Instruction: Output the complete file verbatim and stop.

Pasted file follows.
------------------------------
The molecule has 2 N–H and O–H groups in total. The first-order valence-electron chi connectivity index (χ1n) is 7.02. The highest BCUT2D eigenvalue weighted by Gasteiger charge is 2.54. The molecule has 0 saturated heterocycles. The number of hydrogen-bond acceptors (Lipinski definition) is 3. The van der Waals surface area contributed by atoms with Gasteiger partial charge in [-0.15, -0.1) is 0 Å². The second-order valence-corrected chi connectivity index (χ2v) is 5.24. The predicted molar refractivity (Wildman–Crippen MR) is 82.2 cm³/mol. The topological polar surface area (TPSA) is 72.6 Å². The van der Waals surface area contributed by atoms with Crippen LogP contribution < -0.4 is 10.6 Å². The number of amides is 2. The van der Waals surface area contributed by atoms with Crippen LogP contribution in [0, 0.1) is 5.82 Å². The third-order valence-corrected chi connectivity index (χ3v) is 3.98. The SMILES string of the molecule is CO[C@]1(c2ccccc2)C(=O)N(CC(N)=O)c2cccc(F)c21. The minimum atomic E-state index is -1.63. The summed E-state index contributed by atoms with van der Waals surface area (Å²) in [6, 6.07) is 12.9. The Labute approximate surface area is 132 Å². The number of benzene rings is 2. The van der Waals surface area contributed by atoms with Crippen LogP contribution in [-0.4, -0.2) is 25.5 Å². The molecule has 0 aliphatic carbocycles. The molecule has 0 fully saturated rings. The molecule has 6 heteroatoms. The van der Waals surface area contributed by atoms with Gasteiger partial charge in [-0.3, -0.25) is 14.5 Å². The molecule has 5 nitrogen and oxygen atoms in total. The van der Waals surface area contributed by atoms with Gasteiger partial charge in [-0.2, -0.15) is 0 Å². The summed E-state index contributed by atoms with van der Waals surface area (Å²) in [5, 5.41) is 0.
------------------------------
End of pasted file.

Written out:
The molecule has 2 N–H and O–H groups in total. The first-order valence-electron chi connectivity index (χ1n) is 7.02. The highest BCUT2D eigenvalue weighted by Gasteiger charge is 2.54. The molecule has 0 saturated heterocycles. The number of hydrogen-bond acceptors (Lipinski definition) is 3. The van der Waals surface area contributed by atoms with Gasteiger partial charge in [-0.15, -0.1) is 0 Å². The second-order valence-corrected chi connectivity index (χ2v) is 5.24. The predicted molar refractivity (Wildman–Crippen MR) is 82.2 cm³/mol. The topological polar surface area (TPSA) is 72.6 Å². The van der Waals surface area contributed by atoms with Crippen LogP contribution < -0.4 is 10.6 Å². The number of amides is 2. The van der Waals surface area contributed by atoms with Crippen LogP contribution in [0, 0.1) is 5.82 Å². The third-order valence-corrected chi connectivity index (χ3v) is 3.98. The SMILES string of the molecule is CO[C@]1(c2ccccc2)C(=O)N(CC(N)=O)c2cccc(F)c21. The minimum atomic E-state index is -1.63. The summed E-state index contributed by atoms with van der Waals surface area (Å²) in [6, 6.07) is 12.9. The Labute approximate surface area is 132 Å². The number of benzene rings is 2. The van der Waals surface area contributed by atoms with Crippen LogP contribution in [-0.4, -0.2) is 25.5 Å². The molecule has 0 aliphatic carbocycles. The molecule has 0 fully saturated rings. The molecule has 6 heteroatoms. The van der Waals surface area contributed by atoms with Gasteiger partial charge in [-0.3, -0.25) is 14.5 Å². The molecule has 5 nitrogen and oxygen atoms in total. The van der Waals surface area contributed by atoms with Gasteiger partial charge in [-0.2, -0.15) is 0 Å². The summed E-state index contributed by atoms with van der Waals surface area (Å²) in [5, 5.41) is 0.